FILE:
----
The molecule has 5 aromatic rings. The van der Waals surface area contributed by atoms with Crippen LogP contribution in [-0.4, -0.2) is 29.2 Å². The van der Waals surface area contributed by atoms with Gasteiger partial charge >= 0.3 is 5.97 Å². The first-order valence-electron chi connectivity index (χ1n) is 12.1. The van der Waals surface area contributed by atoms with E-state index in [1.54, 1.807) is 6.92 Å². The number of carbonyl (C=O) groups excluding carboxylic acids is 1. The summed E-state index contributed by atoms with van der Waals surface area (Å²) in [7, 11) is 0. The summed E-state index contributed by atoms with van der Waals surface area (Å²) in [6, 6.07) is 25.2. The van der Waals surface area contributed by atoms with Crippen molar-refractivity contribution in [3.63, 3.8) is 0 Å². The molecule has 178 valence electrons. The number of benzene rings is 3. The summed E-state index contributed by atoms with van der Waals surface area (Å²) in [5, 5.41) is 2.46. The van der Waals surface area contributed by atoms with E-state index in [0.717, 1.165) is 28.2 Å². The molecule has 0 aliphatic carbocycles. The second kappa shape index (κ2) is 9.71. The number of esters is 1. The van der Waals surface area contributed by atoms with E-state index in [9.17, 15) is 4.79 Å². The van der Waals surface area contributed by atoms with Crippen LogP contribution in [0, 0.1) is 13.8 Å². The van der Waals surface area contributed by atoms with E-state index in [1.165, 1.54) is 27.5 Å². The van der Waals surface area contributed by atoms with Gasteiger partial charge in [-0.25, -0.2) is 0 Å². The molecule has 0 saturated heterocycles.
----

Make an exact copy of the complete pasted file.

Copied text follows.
The molecule has 5 aromatic rings. The van der Waals surface area contributed by atoms with Crippen LogP contribution in [-0.4, -0.2) is 29.2 Å². The van der Waals surface area contributed by atoms with Gasteiger partial charge >= 0.3 is 5.97 Å². The first-order valence-electron chi connectivity index (χ1n) is 12.1. The van der Waals surface area contributed by atoms with E-state index in [1.54, 1.807) is 6.92 Å². The number of carbonyl (C=O) groups excluding carboxylic acids is 1. The summed E-state index contributed by atoms with van der Waals surface area (Å²) in [7, 11) is 0. The summed E-state index contributed by atoms with van der Waals surface area (Å²) in [6, 6.07) is 25.2. The van der Waals surface area contributed by atoms with Crippen molar-refractivity contribution in [3.63, 3.8) is 0 Å². The molecule has 178 valence electrons. The number of benzene rings is 3. The summed E-state index contributed by atoms with van der Waals surface area (Å²) in [5, 5.41) is 2.46. The van der Waals surface area contributed by atoms with E-state index in [0.717, 1.165) is 28.2 Å². The molecule has 0 aliphatic carbocycles. The second kappa shape index (κ2) is 9.71. The number of esters is 1. The van der Waals surface area contributed by atoms with E-state index in [9.17, 15) is 4.79 Å². The van der Waals surface area contributed by atoms with Crippen LogP contribution in [0, 0.1) is 13.8 Å². The van der Waals surface area contributed by atoms with E-state index in [1.165, 1.54) is 27.5 Å². The van der Waals surface area contributed by atoms with Gasteiger partial charge in [-0.25, -0.2) is 0 Å². The molecule has 0 saturated heterocycles.